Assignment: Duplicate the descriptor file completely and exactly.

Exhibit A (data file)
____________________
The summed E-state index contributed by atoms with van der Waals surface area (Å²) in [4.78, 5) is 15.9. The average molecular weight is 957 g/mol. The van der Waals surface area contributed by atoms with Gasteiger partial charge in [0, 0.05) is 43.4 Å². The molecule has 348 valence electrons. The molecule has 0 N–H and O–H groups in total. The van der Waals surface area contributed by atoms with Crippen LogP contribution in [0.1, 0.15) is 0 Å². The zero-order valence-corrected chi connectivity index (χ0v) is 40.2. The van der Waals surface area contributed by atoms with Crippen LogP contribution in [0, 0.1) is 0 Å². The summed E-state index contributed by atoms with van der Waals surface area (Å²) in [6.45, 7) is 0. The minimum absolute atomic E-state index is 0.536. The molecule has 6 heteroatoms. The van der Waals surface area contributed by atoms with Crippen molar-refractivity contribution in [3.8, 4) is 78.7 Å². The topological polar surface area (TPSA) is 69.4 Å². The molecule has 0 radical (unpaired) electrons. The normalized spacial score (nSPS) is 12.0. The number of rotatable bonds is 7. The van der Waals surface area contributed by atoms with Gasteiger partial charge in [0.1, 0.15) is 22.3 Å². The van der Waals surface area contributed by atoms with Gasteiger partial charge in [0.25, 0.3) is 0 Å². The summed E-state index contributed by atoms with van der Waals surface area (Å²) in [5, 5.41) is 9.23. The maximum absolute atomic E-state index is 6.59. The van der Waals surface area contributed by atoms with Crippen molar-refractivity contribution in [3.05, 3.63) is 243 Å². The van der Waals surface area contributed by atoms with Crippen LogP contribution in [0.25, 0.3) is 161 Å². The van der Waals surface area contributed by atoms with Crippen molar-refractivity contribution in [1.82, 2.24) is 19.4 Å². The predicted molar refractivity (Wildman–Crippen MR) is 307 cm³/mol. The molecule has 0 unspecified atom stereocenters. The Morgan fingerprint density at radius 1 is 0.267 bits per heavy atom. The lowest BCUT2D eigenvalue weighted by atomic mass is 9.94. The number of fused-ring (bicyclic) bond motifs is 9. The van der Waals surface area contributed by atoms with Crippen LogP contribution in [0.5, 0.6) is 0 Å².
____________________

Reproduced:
The summed E-state index contributed by atoms with van der Waals surface area (Å²) in [4.78, 5) is 15.9. The average molecular weight is 957 g/mol. The van der Waals surface area contributed by atoms with Gasteiger partial charge in [0, 0.05) is 43.4 Å². The molecule has 348 valence electrons. The molecule has 0 N–H and O–H groups in total. The van der Waals surface area contributed by atoms with Crippen LogP contribution in [0.1, 0.15) is 0 Å². The zero-order valence-corrected chi connectivity index (χ0v) is 40.2. The van der Waals surface area contributed by atoms with Crippen LogP contribution in [0, 0.1) is 0 Å². The summed E-state index contributed by atoms with van der Waals surface area (Å²) in [6.45, 7) is 0. The minimum absolute atomic E-state index is 0.536. The molecule has 6 heteroatoms. The van der Waals surface area contributed by atoms with Crippen molar-refractivity contribution in [3.8, 4) is 78.7 Å². The topological polar surface area (TPSA) is 69.4 Å². The molecule has 0 radical (unpaired) electrons. The normalized spacial score (nSPS) is 12.0. The number of rotatable bonds is 7. The van der Waals surface area contributed by atoms with Gasteiger partial charge in [0.1, 0.15) is 22.3 Å². The van der Waals surface area contributed by atoms with Gasteiger partial charge in [0.25, 0.3) is 0 Å². The summed E-state index contributed by atoms with van der Waals surface area (Å²) in [5, 5.41) is 9.23. The maximum absolute atomic E-state index is 6.59. The van der Waals surface area contributed by atoms with Crippen molar-refractivity contribution in [3.05, 3.63) is 243 Å². The van der Waals surface area contributed by atoms with Crippen LogP contribution in [0.25, 0.3) is 161 Å². The van der Waals surface area contributed by atoms with Crippen molar-refractivity contribution in [1.82, 2.24) is 19.4 Å². The predicted molar refractivity (Wildman–Crippen MR) is 307 cm³/mol. The molecule has 0 unspecified atom stereocenters. The Morgan fingerprint density at radius 1 is 0.267 bits per heavy atom. The lowest BCUT2D eigenvalue weighted by atomic mass is 9.94. The number of fused-ring (bicyclic) bond motifs is 9. The van der Waals surface area contributed by atoms with Crippen LogP contribution in [0.5, 0.6) is 0 Å².